It's impossible to feel hopeful in a backward country that’s gone to seed. It's maddening. Hope. The cornerstone of a mock democracy. A prayer for those good Christians who never practice what they preach. Wishful thinking for the “Jesus loves me but not you” God-fearing flock. What better way to celebrate the changing seasons than to rely on a groundhog to foretell the arrival of spring. Prayers are the last resort of faith.
We muddle forth. Stuck in the never-ending recycling of the same old weary, dreary present. And every year, on February 2nd, the idiotic ritual, Groundhog Day, commences. This year brought tens of thousands of gawking spectators. The end result was six more weeks of winter. But other groundhog ceremonies also took place. In Staten Island, Chuck, who also goes by the moniker, Charles G. Hogg, holds court at the Staten Island Zoo, where early spring was forecast. Likewise, in New Jersey, Milltown Mel the Groundhog croaked days before the event. Also, Canada's famous albino groundhog Wharton Willie succumbed to an untimely demise before predicting anything. Yet every year, people flock to witness a group of good old white boys in tuxedos, bow ties, and top hats, swill booze and pass around a giant rodent. It's a dim-witted excuse to commemorate a symbolic tradition with roots that originated in Germany with Candlemas, the blessing of candles, to here and now with Pennsylvania Dutch meteorological buffoonery.
The movie Groundhog Day doesn’t come close to touching on how life becomes increasingly redundant. The main character lives out the same exact day repeatedly, similar to our current plight times 10. The new reality of our world is trapped in an endless supply spiral of repetition. Spinning wheels in a mucky rut of the same slimy psychosis mired in every hapless day. Subsisting on survival mode. Never getting ahead or moving forward on the merry-go-round assembly line of yet another all-American-made tragedy.
We're ready to reap our reckoning. What better way than to promote the coming of spring and the hope it brings than to rely on a groundhog who couldn’t care less about its shadow. Reverse gears and bow to the whims of weather patterns. Humans are a curious, strange breed. The fascism of sameness stifles the mind. Waiting for a woodchuck. Descendant to the squirrel. A whistle pig, as some call it. Mighty good eating too. Cousin to the gopher and prairie dog, all praise the fat rat, like sports fanatics who get stressed over their favorite team's losses. Yet we continue down a path to sheepish denial, herd mentality, and superstition.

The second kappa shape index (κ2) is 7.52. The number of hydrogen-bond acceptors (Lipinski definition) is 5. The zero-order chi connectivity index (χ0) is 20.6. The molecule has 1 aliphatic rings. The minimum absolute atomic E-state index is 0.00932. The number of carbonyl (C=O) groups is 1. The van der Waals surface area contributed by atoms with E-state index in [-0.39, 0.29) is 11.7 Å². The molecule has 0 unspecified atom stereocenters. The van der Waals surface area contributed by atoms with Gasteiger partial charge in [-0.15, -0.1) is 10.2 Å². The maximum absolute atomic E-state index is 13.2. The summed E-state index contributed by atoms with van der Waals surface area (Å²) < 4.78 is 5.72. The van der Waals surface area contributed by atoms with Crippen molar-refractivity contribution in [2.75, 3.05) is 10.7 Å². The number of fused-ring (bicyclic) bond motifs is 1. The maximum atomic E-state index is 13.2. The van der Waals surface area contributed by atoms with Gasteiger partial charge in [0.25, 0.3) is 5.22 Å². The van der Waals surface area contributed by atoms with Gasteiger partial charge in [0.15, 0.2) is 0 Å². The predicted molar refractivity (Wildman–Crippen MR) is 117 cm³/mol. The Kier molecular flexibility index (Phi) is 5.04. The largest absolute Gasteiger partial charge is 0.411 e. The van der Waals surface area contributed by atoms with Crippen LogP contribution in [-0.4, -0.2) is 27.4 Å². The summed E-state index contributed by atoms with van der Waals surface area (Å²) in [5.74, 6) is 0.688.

Weather happens on cue. We want to believe in something, anything, no matter how asinine. Stopping along the way to smell odorless artificial flowers. They look so pretty, but they're fragrances of fakery. Plastic imitations of life. This illusion alludes to freedom's pursuit of happiness and insults the essence of being, free spirits, and lovers of spring everywhere. Let a marsupium mammal dictate mother nature by waiting for some fat rat to appear every year, predicting future weather. No thanks, I'll take my chances on dumb luck and personal observation. If you stick your head outside and it's freezing, there's a 100 percent probability of wintertime. I smell a rat that predicts the future.
The brisk night air casts dark shadows. It's frigid outside. The kind of cold that seeps into bones. Maybe it’ll stick around a little longer. Maybe not. I look forward to spring and all the warmth it brings. A favorite time of the changing seasons. Life's like that, too. As we do, the climate shall adapt too. Fluctuating temperatures rise and fall. Snow flurries blow around like glittering stardust. We go about our business while waiting for whatever comes along. Let the ill winds blow. Come what may, if you wait long enough, something’s bound to happen.
The night is clear, illuminated by crescent moonlight, an iridescent glow above the bright glimmering from the electric cityscape in the near distance. Let there be light. Radiant warmth to curse the darkest season. Riding out those long chilly nights. Suddenly there's a sound heard nearby piercing the silent gloaming. A chuck-chuck followed by a whistling noise. Could it be the woodchuck? They're abundant here, scurrying from under one woodpile to another.